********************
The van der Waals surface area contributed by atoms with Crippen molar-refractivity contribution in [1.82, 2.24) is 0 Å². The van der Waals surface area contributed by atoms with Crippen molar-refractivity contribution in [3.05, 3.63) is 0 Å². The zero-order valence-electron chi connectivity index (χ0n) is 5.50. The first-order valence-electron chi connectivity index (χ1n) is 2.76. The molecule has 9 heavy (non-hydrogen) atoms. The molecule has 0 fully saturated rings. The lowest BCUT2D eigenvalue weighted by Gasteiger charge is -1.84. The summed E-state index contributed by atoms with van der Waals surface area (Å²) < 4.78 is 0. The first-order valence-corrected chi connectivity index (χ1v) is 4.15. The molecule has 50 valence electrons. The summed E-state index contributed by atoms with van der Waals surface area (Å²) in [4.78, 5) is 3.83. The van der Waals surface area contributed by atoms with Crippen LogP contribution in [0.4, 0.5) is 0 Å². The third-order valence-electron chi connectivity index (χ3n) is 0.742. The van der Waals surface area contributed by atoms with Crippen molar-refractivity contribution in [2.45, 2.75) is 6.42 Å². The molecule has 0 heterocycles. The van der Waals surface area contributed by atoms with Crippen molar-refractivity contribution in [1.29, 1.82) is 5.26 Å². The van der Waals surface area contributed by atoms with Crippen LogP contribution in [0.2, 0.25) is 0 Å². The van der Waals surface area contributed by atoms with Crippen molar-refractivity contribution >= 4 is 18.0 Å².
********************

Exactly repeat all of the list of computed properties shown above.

The van der Waals surface area contributed by atoms with Crippen molar-refractivity contribution in [1.82, 2.24) is 0 Å². The van der Waals surface area contributed by atoms with Crippen molar-refractivity contribution in [3.05, 3.63) is 0 Å². The zero-order valence-electron chi connectivity index (χ0n) is 5.50. The first-order valence-electron chi connectivity index (χ1n) is 2.76. The molecule has 9 heavy (non-hydrogen) atoms. The molecule has 0 fully saturated rings. The lowest BCUT2D eigenvalue weighted by Gasteiger charge is -1.84. The summed E-state index contributed by atoms with van der Waals surface area (Å²) < 4.78 is 0. The first-order valence-corrected chi connectivity index (χ1v) is 4.15. The molecule has 50 valence electrons. The summed E-state index contributed by atoms with van der Waals surface area (Å²) in [4.78, 5) is 3.83. The van der Waals surface area contributed by atoms with Crippen LogP contribution in [0.4, 0.5) is 0 Å². The third-order valence-electron chi connectivity index (χ3n) is 0.742. The van der Waals surface area contributed by atoms with Crippen molar-refractivity contribution in [2.45, 2.75) is 6.42 Å². The molecule has 0 heterocycles. The van der Waals surface area contributed by atoms with Crippen molar-refractivity contribution in [1.29, 1.82) is 5.26 Å². The van der Waals surface area contributed by atoms with Crippen LogP contribution in [0.2, 0.25) is 0 Å². The van der Waals surface area contributed by atoms with Crippen molar-refractivity contribution >= 4 is 18.0 Å².